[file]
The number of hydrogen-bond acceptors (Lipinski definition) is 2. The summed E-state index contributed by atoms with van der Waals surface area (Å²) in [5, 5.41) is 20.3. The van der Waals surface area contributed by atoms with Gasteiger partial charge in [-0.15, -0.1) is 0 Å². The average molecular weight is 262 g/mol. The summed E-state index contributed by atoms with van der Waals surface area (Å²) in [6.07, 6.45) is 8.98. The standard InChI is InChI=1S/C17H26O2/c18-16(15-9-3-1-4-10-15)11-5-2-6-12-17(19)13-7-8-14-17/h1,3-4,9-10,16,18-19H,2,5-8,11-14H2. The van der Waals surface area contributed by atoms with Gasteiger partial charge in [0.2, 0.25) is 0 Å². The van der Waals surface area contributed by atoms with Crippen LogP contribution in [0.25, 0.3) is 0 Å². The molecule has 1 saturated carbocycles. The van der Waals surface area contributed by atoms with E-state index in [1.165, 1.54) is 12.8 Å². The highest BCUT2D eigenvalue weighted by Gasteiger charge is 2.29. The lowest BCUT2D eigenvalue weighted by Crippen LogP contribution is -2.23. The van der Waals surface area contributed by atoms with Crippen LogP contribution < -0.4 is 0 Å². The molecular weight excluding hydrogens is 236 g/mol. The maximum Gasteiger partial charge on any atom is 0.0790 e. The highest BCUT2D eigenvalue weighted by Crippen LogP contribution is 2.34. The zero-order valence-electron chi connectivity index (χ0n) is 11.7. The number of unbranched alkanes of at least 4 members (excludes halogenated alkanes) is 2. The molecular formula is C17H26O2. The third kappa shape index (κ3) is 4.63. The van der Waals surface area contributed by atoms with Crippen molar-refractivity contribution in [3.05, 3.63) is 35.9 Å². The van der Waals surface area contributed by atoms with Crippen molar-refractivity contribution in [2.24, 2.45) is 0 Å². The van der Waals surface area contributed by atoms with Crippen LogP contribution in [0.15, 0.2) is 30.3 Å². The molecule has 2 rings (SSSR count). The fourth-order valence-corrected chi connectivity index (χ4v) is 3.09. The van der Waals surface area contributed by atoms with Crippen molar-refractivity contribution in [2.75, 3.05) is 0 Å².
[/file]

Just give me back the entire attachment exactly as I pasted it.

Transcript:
The number of hydrogen-bond acceptors (Lipinski definition) is 2. The summed E-state index contributed by atoms with van der Waals surface area (Å²) in [5, 5.41) is 20.3. The van der Waals surface area contributed by atoms with Gasteiger partial charge in [-0.15, -0.1) is 0 Å². The average molecular weight is 262 g/mol. The summed E-state index contributed by atoms with van der Waals surface area (Å²) in [6.07, 6.45) is 8.98. The standard InChI is InChI=1S/C17H26O2/c18-16(15-9-3-1-4-10-15)11-5-2-6-12-17(19)13-7-8-14-17/h1,3-4,9-10,16,18-19H,2,5-8,11-14H2. The van der Waals surface area contributed by atoms with Gasteiger partial charge in [0.2, 0.25) is 0 Å². The van der Waals surface area contributed by atoms with Crippen LogP contribution in [0.25, 0.3) is 0 Å². The molecule has 1 saturated carbocycles. The van der Waals surface area contributed by atoms with E-state index in [1.165, 1.54) is 12.8 Å². The highest BCUT2D eigenvalue weighted by Gasteiger charge is 2.29. The lowest BCUT2D eigenvalue weighted by Crippen LogP contribution is -2.23. The van der Waals surface area contributed by atoms with Crippen LogP contribution < -0.4 is 0 Å². The molecular weight excluding hydrogens is 236 g/mol. The maximum Gasteiger partial charge on any atom is 0.0790 e. The highest BCUT2D eigenvalue weighted by Crippen LogP contribution is 2.34. The zero-order valence-electron chi connectivity index (χ0n) is 11.7. The number of unbranched alkanes of at least 4 members (excludes halogenated alkanes) is 2. The molecular formula is C17H26O2. The third kappa shape index (κ3) is 4.63. The van der Waals surface area contributed by atoms with Crippen molar-refractivity contribution in [3.05, 3.63) is 35.9 Å². The van der Waals surface area contributed by atoms with Crippen molar-refractivity contribution in [2.24, 2.45) is 0 Å². The van der Waals surface area contributed by atoms with Crippen LogP contribution in [0.15, 0.2) is 30.3 Å². The molecule has 2 rings (SSSR count). The fourth-order valence-corrected chi connectivity index (χ4v) is 3.09. The van der Waals surface area contributed by atoms with Crippen molar-refractivity contribution in [2.75, 3.05) is 0 Å².